You like owning your music, but you own so many gigabytes of it that it’s hard, if not impossible, to carry around.

Luckily, you own a server too.

What? So you’re saying I should upload my eight terabytes of music up on my server? But dude, I add five gigabytes of music every day. And on a bad day I delete six gigabytes of music. And on a very bad day, I will obsessively edit the cover art, genre, and year recorded of 600 megabytes’ worth of files, and the server is too stupid to know the difference.

Your life evolves, and your music collection evolves with you. But before you give up and start renting your music from Spotify, consider elevating your obsession for music collection by building your own music synchronisation and streaming service.


  1. Ensure that our music database at home and the music database on the server are fully and automatically synchronized. (So if a file is added at home, I shouldn’t have to worry about uploading it to the server.)

  2. Use separate and independent systems for synchronising the music collection and streaming the music to devices. (I want to be able to offer different streaming services and front-ends for the music streaming.)


We will create a directory on the server for storing the music.

We will use ownCloud, an open-source file hosting app to handle the uploading and synchronization of our music collection from our personal computer to our server. We’ll run the ownCloud instance inside a Docker container and mount the aforementioned music directory onto it.

We will use Ampache, an open-source music database browser and streamer as a user-facing front-end to our music database, and for streaming the music. We’ll also run the Ampache instance inside a Docker container and mount the music directory into it.

Both containers will thus share the music data volume.


You’ll need:

  • Your server
  • Docker


  1. Create a directory on your server where the music collection will be stored. This directory will be managed by ownCloud’s and so will include ownCloud’s own configuration files:
$ mkdir owncloud_music

We need to note down the absolute path of this directory, so cd into it and print the working directory:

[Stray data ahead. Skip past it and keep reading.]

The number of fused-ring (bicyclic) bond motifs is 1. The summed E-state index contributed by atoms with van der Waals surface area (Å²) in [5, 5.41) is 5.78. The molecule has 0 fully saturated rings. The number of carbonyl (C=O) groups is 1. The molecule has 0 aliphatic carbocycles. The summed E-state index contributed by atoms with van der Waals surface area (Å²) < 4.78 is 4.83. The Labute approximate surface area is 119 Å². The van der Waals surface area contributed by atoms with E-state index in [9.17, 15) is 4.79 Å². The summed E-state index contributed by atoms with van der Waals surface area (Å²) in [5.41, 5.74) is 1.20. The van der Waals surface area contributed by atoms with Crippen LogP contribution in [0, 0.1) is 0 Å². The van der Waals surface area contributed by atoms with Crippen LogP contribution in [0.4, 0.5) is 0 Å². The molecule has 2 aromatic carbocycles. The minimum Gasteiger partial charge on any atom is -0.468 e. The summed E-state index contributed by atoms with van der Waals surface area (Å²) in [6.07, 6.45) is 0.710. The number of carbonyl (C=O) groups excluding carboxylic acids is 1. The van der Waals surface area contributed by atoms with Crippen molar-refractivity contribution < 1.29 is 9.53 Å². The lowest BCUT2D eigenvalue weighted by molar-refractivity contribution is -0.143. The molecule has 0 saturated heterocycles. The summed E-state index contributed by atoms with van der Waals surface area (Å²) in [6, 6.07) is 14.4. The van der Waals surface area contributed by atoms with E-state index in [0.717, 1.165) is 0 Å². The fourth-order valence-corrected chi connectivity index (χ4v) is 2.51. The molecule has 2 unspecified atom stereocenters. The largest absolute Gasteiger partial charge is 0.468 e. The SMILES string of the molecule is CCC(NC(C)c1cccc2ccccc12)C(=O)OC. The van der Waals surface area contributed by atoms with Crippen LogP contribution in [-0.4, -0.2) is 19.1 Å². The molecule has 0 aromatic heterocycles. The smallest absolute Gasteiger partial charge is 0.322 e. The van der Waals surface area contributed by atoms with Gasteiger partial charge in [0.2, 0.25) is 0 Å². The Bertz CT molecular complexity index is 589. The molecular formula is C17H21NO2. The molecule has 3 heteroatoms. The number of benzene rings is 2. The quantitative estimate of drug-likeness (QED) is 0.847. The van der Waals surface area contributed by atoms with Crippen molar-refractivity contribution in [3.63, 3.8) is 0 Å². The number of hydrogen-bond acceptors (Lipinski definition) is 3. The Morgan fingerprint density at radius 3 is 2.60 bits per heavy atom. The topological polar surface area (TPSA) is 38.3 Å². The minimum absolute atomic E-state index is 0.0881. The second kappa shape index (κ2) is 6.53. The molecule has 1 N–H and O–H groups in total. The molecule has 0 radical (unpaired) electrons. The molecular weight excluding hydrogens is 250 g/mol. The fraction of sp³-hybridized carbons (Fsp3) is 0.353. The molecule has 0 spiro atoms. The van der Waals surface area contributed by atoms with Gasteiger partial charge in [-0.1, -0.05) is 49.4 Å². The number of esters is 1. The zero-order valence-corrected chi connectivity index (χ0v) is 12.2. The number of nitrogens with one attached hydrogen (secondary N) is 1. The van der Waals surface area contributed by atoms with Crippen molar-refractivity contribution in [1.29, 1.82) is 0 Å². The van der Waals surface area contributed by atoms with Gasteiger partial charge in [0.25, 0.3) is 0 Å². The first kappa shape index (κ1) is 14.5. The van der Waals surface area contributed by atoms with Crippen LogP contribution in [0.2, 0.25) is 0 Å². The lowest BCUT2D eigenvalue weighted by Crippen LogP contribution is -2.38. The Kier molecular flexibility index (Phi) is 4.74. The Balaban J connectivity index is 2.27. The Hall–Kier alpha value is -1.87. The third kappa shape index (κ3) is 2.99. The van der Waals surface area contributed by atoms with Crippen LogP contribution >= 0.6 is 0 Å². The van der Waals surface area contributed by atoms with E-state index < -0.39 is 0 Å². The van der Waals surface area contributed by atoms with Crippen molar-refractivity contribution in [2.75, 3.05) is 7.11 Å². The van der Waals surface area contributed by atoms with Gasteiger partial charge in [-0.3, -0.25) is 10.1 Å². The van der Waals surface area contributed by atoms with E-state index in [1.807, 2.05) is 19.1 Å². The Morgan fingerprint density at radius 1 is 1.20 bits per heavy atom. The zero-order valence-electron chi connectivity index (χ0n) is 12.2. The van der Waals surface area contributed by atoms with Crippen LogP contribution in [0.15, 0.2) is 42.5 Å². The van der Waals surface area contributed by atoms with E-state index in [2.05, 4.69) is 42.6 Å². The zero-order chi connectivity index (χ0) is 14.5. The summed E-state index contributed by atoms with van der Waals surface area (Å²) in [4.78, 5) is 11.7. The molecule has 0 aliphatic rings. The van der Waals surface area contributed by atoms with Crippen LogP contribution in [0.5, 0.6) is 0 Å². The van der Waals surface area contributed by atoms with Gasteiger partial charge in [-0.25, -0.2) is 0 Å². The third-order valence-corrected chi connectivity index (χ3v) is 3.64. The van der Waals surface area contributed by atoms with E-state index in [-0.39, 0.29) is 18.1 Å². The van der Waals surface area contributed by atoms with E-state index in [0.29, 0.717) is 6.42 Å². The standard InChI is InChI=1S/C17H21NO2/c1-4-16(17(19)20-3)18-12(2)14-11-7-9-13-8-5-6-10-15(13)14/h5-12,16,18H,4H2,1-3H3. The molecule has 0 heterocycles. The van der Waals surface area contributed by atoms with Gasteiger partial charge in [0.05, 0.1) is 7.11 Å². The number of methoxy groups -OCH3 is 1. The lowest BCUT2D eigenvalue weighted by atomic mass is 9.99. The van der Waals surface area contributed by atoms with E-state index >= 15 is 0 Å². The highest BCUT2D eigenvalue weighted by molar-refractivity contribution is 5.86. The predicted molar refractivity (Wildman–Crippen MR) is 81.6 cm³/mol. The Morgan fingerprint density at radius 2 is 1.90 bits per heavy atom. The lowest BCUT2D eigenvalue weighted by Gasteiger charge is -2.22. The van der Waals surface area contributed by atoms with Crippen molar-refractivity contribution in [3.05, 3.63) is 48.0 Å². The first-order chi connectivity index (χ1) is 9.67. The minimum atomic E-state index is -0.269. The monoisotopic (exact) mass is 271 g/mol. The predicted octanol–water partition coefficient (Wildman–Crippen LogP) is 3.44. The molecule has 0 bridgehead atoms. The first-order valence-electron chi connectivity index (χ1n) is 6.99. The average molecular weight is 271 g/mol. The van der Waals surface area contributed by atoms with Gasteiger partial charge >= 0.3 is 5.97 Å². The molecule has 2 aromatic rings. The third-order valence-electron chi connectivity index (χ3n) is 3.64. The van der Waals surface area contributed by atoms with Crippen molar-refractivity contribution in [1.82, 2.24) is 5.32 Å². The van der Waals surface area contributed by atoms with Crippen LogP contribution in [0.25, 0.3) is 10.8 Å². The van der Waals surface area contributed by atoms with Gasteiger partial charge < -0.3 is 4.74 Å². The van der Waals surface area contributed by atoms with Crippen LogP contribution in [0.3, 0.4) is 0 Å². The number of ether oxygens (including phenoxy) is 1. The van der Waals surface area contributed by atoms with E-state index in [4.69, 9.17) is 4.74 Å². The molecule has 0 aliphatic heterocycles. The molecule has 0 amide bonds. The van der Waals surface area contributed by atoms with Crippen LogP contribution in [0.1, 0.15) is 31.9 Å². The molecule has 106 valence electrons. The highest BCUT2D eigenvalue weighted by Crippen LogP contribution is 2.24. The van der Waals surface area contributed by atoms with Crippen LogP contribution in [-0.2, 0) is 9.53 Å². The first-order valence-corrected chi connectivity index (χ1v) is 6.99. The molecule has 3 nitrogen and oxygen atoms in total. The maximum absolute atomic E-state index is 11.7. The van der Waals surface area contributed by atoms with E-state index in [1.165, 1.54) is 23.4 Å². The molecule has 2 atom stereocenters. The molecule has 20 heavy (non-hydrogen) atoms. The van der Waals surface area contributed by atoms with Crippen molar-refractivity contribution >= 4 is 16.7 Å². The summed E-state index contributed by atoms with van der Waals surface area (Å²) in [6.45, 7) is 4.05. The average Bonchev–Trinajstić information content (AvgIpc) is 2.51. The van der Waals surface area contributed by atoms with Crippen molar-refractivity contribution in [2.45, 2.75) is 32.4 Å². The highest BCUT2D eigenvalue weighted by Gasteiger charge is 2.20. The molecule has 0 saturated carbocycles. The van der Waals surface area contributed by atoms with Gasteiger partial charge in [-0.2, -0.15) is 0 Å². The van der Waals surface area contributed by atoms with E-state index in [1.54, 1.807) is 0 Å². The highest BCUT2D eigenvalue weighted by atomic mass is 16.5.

$ cd owncloud_music
$ pwd

The directory doesn’t need to be in your home folder, but it should be somewhere where you’re not likely to move it around. For the rest of this tutorial, we’ll assume that /home/your_username/owncloud_music is the absolute path of your music directory.

Install an ownCloud instance on your server, mount the above directory onto it as a data volume:

$ docker run --name audiosync -v /home/your_username/owncloud_music:/var/www/html -p 1996:80 -d owncloud:9

Let’s break down the above command.

docker run tells docker to pull the ownCloud image and its dependencies, build it, and start the container from that image with a particular set of options that I’ll get into more detail below:

--name audiosync allows us to name our container in order to be able to refer to it more easily. We could have several ownCloud instances running, but this one’s dedicated to synchronizing our audio, so let’s call it audiosync.

-v /home/your_username/owncloud_music:/var/www/html is the money shot. This mounts the music directory we created before into the ownCloud container at /var/www/html, which is the directory within the ownCloud container where ownCloud stores its data and local configuration. ownCloud is under the impression of running in its own lonely operating system, yet little does it know, it’s writing directly onto our server filesystem. Make sure you pass in the absolute path to the music directory.

-p 1996:80 ownCloud listens to incoming web traffic on port 80. But so does Ampache, and so might other things running on your server. (Port 80 is the default port that your server listens to, it’s what you see when you access So our server will listen to traffic on port 1996 and route it to ownCloud’s port 80. I recommend using port 1996 because that’s the year that the album Below the Bassline by Ernest Ranglin was released.

-d starts the container in detached mode. This runs the container in the background rather than in the foreground.

owncloud:9 is the particular version of ownCloud we want. This pulls the official ownCloud image from Docker Hub.

Depending on whether or not you’ve already pulled ownCloud images, running this command should give you an output similar to this:

Unable to find image 'owncloud:9' locally
9: Pulling from library/owncloud
Digest: sha256:55323ed9980e09e5eb5d21d605145e989c8e92d5fe3db31cfdd047efaf1832a0

Status: Downloaded newer image for owncloud:9

When Docker is done building and running, you can check the ownCloud container is correctly running by asking Docker to list the last container you created:

$ docker ps -l

Next, open your web browser, and go to

Create a username and password for your ownCloud account, and you should be in!

If you get the “You are accessing the server from an untrusted domain.” error:

cd into the owncloud_music/config/ directory on your server. Then sudo edit the config.php file so that your domain in the trusted_domains array does not specify a port:

So change this part of the file:

'trusted_domains' =>
  array (
    0 => '',

to this:

'trusted_domains' =>
  array (
    0 => '',

Now, install the ownCloud desktop client on your personal computer. Add an account:

Now tell the ownCloud client where your music folder is, make sure you select “Keep local data”, and click Connect…:

“Everything set up”, as far as ownCloud is concerned, you can click “Finish”.

ownCloud should have now started uploading your music to your server:

The Documents and Photos folders are created by default by ownCloud, you can delete them.